Château Champ des Soeurs Fitou Bel Amant 2005
Soft tannins and a host of stimulating layers characterize this excellent $13 wine from Fitou
in France's Languedoc. Laurent and Marie Maynadier follow the careful procedures for
l'agriculture raisonnée (literally “reasoned farming”) promulgated by “Terra Vitis,” an
organization of growers and winemakers dedicated to sustainable agriculture and full
integration with the environment: people, soil, plants, land, fauna and flora. When related to
viticulture, of course, these practices do more than enhance the environment and human
health, they often result in exceptional wine.
The Champ des Soeurs Fitou Bel Amant is a Grenache, Carignan and Mourvèdre blend, notable for what I call integration; it has harmony and a solid direction. The wine has an arc—a vehicle—of purposeful acidity through its entire process, which includes a fine finish. The fruit on the nose includes what I call “deep plum,” with cassis, blackberry, strawberry and distinct black pepper. On the palate, red fruit like strawberry and raspberry take the lead, with touches of sour cherry and prune, overtones of thyme and mountain laurel, and that pepper again. I've already mentioned the tannins; though soft, they are yet sustained, weaving a fugue with the acidity, the fruit and the herbaceous elements toward a finish that is as much a statement as an endnote. This being a young wine—the kind you can cellar for five years or more—I decanted a full 24 hours, not an easy task when the aroma takes over the room.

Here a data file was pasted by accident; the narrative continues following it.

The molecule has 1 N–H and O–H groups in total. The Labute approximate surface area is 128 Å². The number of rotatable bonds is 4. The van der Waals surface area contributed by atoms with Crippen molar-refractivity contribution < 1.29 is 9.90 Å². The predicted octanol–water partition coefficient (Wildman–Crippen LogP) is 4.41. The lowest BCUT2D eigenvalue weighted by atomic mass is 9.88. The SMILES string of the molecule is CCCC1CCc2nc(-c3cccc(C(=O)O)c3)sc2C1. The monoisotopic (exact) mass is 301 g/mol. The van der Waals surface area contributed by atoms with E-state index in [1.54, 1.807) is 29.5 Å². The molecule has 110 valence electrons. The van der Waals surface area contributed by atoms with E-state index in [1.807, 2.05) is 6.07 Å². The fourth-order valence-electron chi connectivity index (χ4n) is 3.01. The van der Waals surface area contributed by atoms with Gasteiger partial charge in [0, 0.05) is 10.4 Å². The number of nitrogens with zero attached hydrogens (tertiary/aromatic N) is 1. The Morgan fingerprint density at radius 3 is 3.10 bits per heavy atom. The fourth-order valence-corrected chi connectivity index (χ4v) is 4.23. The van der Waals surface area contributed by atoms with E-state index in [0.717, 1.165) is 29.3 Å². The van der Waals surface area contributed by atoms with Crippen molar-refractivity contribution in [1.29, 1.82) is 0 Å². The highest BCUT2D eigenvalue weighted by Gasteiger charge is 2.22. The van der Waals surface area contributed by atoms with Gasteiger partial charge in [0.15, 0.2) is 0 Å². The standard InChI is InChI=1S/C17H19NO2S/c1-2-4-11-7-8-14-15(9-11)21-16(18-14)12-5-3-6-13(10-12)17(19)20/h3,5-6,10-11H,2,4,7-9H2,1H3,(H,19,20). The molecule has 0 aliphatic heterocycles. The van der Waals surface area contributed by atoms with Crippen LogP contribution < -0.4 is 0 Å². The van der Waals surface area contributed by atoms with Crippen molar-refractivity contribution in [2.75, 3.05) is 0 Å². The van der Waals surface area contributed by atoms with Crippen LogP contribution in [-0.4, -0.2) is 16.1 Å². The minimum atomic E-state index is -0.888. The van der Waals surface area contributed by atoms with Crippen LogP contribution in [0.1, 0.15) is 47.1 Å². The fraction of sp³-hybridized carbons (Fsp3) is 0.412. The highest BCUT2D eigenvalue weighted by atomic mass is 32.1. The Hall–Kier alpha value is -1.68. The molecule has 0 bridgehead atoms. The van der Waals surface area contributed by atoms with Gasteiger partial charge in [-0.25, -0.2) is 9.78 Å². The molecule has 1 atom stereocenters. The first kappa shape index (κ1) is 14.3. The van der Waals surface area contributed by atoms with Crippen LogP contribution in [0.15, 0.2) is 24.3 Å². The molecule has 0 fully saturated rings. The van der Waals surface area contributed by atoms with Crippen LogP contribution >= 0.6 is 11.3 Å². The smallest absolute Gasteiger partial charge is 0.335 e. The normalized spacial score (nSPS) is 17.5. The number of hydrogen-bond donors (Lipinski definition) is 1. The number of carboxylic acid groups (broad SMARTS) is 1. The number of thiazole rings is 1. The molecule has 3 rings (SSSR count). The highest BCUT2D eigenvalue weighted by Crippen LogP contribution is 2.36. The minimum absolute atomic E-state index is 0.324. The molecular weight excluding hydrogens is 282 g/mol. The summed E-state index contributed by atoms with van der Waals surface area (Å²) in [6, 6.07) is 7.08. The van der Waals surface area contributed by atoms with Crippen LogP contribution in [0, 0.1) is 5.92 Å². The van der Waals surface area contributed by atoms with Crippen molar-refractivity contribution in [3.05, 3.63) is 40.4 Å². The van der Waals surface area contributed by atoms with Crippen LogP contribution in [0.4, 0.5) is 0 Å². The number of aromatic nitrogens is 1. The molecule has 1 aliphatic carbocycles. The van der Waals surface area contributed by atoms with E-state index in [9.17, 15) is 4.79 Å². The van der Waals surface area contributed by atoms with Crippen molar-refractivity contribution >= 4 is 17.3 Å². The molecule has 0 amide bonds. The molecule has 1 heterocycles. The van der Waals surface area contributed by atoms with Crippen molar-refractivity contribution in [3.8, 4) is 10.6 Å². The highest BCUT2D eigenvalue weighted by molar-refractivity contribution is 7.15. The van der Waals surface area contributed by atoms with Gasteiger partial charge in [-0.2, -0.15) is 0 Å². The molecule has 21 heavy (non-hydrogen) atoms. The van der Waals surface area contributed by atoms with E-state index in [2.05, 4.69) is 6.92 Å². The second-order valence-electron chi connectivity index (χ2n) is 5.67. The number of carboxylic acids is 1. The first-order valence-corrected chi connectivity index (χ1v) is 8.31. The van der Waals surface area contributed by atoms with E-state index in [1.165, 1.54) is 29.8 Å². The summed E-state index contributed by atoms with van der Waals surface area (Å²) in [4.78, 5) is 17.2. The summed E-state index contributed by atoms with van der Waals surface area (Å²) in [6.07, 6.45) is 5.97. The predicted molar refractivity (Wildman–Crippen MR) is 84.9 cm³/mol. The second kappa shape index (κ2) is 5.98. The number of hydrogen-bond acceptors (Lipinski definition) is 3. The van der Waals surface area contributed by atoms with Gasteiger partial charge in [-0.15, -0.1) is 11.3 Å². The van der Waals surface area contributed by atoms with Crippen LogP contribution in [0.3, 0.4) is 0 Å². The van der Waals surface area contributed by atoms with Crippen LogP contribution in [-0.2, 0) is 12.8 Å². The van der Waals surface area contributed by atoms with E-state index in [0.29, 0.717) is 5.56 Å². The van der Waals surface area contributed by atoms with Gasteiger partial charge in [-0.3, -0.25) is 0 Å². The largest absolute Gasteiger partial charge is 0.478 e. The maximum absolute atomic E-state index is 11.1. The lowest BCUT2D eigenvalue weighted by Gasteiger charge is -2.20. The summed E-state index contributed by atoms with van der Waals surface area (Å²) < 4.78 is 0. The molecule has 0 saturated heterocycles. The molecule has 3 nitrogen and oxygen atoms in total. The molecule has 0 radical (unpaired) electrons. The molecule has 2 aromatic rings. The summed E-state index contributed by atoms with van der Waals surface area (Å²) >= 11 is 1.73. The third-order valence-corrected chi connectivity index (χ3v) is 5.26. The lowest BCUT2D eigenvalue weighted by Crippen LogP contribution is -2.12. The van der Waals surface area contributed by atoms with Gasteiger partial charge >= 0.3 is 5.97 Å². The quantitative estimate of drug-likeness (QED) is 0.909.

The present political controversy in France involves the 35 hour week, a subject dedicated
winemakers like Laurent and Marie Maynadier must laugh at grimly, since their kind of work
requires 35 hour days. We wine fanciers, who risk little more than staining a shirt,
should thank our lucky stars the vine inspires such dedication, and then order a case of this
Fitou for the cellar.
The word “magic” so nicely captures the essence of a wine that truly works.
James Beard Award Nominee Elliot Essman